Tourists who are adventurous or short on cash go by bus, passenger ship and ferry. According to some backpackers, the ferry journey is more challenging because of the storms that frequently break out in Batu Tiga waters, between Labuanbajo and Komodo. The violent storms locals call kala-kala have swallowed a motorboat and a ferry, claiming passengers' lives.
Labuanbajo, Flores, is the gate to Komodo and the other islands within the Komodo National Park (TNK). The other entrance is Sape, on Sumbawa Island in West Nusa Tenggara. Tourists can take a ferry from Labuanbajo or Sape and disembark in Komodo Island waters before proceeding by sampan to the Loh Liang terminal. Fishermen's motorboats or speedboats can also be hired at negotiable fares. It takes 4 hours to travel from Labuanbajo to Loh Liang by motorboat. A speedboat takes only about an hour, but is more expensive. It is cheaper to visit Rinca Island due to its proximity to Labuanbajo.
You can reach Labuanbajo by any major form of transportation. It takes four days by bus or sea from Jakarta. In order to save time, visitors can fly from Jakarta to Mataram, Lombok, and then go by bus to Sape and further by speedboat to Loh Liang.
The Loh Liang tourist village is the gate and ticket counter for Komodo Island. It has complete facilities, such as a forest rangers office, a hostel that houses dozens of guests at reasonable rates, a cafeteria offering typical seafood and a cooperative selling souvenirs. For a tour of Rinca Island, tickets are available in Loh Buaya. Rinca, also providing accommodation, has a five-kilometer path through a hilly area where tourists can see long-tailed monkeys, wild horses and komodos.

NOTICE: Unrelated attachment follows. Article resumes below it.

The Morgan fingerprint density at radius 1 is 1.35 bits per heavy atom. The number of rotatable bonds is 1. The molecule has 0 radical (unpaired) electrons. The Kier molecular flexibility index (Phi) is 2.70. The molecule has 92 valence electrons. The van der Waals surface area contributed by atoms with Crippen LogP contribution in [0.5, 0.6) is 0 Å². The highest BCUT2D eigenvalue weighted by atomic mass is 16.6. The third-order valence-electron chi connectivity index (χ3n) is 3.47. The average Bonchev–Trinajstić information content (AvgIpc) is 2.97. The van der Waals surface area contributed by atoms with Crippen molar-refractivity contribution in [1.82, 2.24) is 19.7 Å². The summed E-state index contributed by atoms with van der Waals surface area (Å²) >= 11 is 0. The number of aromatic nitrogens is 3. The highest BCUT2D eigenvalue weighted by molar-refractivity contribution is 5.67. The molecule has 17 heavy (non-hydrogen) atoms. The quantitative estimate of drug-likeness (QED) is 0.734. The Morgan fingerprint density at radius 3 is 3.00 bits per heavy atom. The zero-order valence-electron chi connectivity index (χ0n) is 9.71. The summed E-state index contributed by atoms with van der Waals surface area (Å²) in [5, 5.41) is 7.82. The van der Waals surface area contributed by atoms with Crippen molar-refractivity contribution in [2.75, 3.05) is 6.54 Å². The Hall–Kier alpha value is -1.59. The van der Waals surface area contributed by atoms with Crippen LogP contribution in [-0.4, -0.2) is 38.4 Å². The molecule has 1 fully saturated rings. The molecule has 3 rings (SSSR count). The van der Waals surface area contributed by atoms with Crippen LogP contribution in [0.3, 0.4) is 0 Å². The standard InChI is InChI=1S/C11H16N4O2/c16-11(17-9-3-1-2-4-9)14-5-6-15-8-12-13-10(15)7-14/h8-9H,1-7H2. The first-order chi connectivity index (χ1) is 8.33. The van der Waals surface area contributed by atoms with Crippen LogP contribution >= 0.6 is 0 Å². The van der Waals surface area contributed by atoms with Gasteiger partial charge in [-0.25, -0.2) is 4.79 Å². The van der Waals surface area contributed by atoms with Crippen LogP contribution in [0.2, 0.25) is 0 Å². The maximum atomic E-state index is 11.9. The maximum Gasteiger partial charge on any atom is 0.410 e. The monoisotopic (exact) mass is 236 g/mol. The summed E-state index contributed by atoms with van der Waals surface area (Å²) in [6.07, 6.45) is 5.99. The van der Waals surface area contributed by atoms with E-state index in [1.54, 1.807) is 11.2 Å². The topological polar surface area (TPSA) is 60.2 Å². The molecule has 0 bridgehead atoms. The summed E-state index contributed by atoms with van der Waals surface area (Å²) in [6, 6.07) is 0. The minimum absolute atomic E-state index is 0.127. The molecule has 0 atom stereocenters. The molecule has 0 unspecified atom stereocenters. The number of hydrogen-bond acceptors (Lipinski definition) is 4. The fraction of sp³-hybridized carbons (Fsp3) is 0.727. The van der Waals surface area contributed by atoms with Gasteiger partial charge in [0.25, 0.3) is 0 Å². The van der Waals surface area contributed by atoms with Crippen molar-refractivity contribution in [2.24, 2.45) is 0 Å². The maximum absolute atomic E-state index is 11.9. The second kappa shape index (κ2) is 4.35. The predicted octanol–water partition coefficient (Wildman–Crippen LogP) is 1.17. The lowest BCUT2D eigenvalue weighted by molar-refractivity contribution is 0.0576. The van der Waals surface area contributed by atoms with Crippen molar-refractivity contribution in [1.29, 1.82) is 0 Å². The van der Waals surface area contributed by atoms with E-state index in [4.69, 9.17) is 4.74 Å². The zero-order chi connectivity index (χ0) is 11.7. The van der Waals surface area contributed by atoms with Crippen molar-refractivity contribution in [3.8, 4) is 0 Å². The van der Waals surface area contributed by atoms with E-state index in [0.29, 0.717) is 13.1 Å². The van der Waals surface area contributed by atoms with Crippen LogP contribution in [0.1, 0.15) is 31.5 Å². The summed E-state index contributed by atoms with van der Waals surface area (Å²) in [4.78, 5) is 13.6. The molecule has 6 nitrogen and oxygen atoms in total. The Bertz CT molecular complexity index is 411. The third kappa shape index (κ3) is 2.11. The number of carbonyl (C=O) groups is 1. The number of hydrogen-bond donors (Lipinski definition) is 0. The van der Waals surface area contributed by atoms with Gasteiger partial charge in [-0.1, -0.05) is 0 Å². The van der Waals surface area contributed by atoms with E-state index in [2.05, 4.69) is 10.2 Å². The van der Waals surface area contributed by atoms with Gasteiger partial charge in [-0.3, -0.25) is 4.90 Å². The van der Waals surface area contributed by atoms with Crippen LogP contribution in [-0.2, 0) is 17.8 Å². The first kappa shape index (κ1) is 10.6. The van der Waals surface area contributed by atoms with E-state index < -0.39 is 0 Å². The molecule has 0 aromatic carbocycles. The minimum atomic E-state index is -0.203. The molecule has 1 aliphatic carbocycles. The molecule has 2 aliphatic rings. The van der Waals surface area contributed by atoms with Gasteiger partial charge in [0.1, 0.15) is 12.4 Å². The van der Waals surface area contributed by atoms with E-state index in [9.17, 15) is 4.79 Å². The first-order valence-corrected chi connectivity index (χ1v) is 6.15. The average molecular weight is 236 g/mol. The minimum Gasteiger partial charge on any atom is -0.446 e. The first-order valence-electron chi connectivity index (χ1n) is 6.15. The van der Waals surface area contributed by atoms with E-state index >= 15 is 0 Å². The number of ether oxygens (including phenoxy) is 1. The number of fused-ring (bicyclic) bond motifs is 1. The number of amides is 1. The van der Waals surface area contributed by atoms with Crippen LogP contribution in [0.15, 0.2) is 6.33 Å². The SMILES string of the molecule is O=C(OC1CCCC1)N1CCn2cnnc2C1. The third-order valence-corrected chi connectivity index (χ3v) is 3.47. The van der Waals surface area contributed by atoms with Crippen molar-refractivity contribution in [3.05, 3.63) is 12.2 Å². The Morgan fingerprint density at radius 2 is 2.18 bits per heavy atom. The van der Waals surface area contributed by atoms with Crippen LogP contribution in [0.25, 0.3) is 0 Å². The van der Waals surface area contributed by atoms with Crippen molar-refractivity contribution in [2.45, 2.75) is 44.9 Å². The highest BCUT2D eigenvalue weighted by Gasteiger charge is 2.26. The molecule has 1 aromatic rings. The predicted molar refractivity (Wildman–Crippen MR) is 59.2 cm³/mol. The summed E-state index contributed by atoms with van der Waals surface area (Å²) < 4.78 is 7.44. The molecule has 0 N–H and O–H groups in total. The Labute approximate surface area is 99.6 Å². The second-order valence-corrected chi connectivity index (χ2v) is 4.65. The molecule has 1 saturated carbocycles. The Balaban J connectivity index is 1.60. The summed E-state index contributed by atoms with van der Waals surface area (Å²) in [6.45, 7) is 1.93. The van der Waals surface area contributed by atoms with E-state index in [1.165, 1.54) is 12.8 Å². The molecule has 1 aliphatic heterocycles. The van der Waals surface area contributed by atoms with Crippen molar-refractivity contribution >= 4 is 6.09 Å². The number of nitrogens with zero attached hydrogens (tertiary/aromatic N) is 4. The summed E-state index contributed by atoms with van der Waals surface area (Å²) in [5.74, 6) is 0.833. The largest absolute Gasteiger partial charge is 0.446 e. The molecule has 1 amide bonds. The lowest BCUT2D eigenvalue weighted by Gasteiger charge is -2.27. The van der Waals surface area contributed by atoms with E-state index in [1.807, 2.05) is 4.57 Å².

Komodo National Park feels like a remote area. That is because its natural and geographic conditions are different from most other regions in the country. Some of its islands are hilly, the results of centuries-long geological shifting. Other islets were formed by coral reaching as high as 200 to 400 meters.
The climate is relatively dry, with average rainfall of 800 to 1,000 millimeters. Its rainy season, which runs from January to April, and its longer dry spell affect the forms and types of flora and fauna. Its vegetation is dominated by grassland interspersed with tamarind, waru (hibiscus), wild cotton, kesambi (lac) and lontar (palmyra) trees.
The park has a combination of mangroves, seasonal and tropical rain forests, which are not as dense as the jungles of Java, Papua, Kalimantan and Sumatra. Its wildlife has only about 185 species, representing such Asian-Australian transition species as eagles, pigeons, cockatoos, Timorese deer, snakes, wild horses, and komodos. But its marine creatures are diverse: a survey by an international agency found that TNK waters contained around 900 marine biota species, including over 100 fish species like napoleon, groupers, red snappers and rayfish, as well as 260 species of coral, especially Acropora sp. Dolphins, sharks and blue whales are often found, too.
Covering an area of almost 220,000 hectares, the TNK mainly comprises Komodo (33,937 hectares), Rinca (19,625 hectares) and Padar (2,017 hectares), plus Gili Motang and a number of islets and their waters. Flanked by two provincial borders, it lies in the Sape Strait between the western tip of Flores and the eastern tip of Sumbawa.
Given the natural wealth, beauty and unique features of Komodo Island and its adjacent islets, the government declared the entire zone a national park on March 6, 1980, with the primary aim of protecting komodos and their habitat. UNESCO designated it as a Natural World Heritage Site in 1991. Under the Soeharto government, komodo dragons were declared the national animal in 1992. And in 1997, UNESCO declared it a Man and Biosphere Reserve.